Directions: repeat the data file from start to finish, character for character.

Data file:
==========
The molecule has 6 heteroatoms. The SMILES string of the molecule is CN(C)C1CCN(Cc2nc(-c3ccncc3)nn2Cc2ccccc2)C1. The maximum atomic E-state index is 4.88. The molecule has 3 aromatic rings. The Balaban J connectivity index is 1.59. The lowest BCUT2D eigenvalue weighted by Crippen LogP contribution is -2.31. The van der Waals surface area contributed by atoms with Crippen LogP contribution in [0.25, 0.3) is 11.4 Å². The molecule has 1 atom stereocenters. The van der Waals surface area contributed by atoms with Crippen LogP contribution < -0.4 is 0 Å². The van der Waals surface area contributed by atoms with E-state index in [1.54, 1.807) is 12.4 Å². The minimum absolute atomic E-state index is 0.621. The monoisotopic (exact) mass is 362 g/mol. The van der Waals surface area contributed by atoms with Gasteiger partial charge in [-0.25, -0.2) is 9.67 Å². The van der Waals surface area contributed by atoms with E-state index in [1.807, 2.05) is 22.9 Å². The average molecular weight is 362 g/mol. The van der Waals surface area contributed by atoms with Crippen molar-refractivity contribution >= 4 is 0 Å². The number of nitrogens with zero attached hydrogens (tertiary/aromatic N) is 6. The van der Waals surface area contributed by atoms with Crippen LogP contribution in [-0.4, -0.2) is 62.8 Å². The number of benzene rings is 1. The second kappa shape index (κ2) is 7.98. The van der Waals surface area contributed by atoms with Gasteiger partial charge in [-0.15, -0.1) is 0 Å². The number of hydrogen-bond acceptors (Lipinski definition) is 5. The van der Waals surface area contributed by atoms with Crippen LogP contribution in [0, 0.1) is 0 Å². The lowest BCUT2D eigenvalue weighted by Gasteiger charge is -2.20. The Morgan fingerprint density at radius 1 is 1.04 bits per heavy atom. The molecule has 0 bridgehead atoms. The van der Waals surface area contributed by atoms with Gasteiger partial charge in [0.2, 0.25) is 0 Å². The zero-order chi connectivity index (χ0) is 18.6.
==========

The molecule has 6 heteroatoms. The SMILES string of the molecule is CN(C)C1CCN(Cc2nc(-c3ccncc3)nn2Cc2ccccc2)C1. The maximum atomic E-state index is 4.88. The molecule has 3 aromatic rings. The Balaban J connectivity index is 1.59. The lowest BCUT2D eigenvalue weighted by Crippen LogP contribution is -2.31. The van der Waals surface area contributed by atoms with Crippen LogP contribution in [0.25, 0.3) is 11.4 Å². The molecule has 1 atom stereocenters. The van der Waals surface area contributed by atoms with Crippen LogP contribution < -0.4 is 0 Å². The van der Waals surface area contributed by atoms with E-state index in [1.54, 1.807) is 12.4 Å². The minimum absolute atomic E-state index is 0.621. The monoisotopic (exact) mass is 362 g/mol. The van der Waals surface area contributed by atoms with Gasteiger partial charge in [-0.25, -0.2) is 9.67 Å². The van der Waals surface area contributed by atoms with E-state index in [1.807, 2.05) is 22.9 Å². The average molecular weight is 362 g/mol. The van der Waals surface area contributed by atoms with Crippen molar-refractivity contribution >= 4 is 0 Å². The number of nitrogens with zero attached hydrogens (tertiary/aromatic N) is 6. The van der Waals surface area contributed by atoms with Crippen LogP contribution in [-0.4, -0.2) is 62.8 Å². The number of benzene rings is 1. The second kappa shape index (κ2) is 7.98. The van der Waals surface area contributed by atoms with Gasteiger partial charge in [-0.15, -0.1) is 0 Å². The number of hydrogen-bond acceptors (Lipinski definition) is 5. The van der Waals surface area contributed by atoms with Crippen LogP contribution in [0, 0.1) is 0 Å². The lowest BCUT2D eigenvalue weighted by Gasteiger charge is -2.20. The Morgan fingerprint density at radius 1 is 1.04 bits per heavy atom. The molecule has 0 bridgehead atoms. The van der Waals surface area contributed by atoms with Gasteiger partial charge in [0.2, 0.25) is 0 Å². The zero-order chi connectivity index (χ0) is 18.6.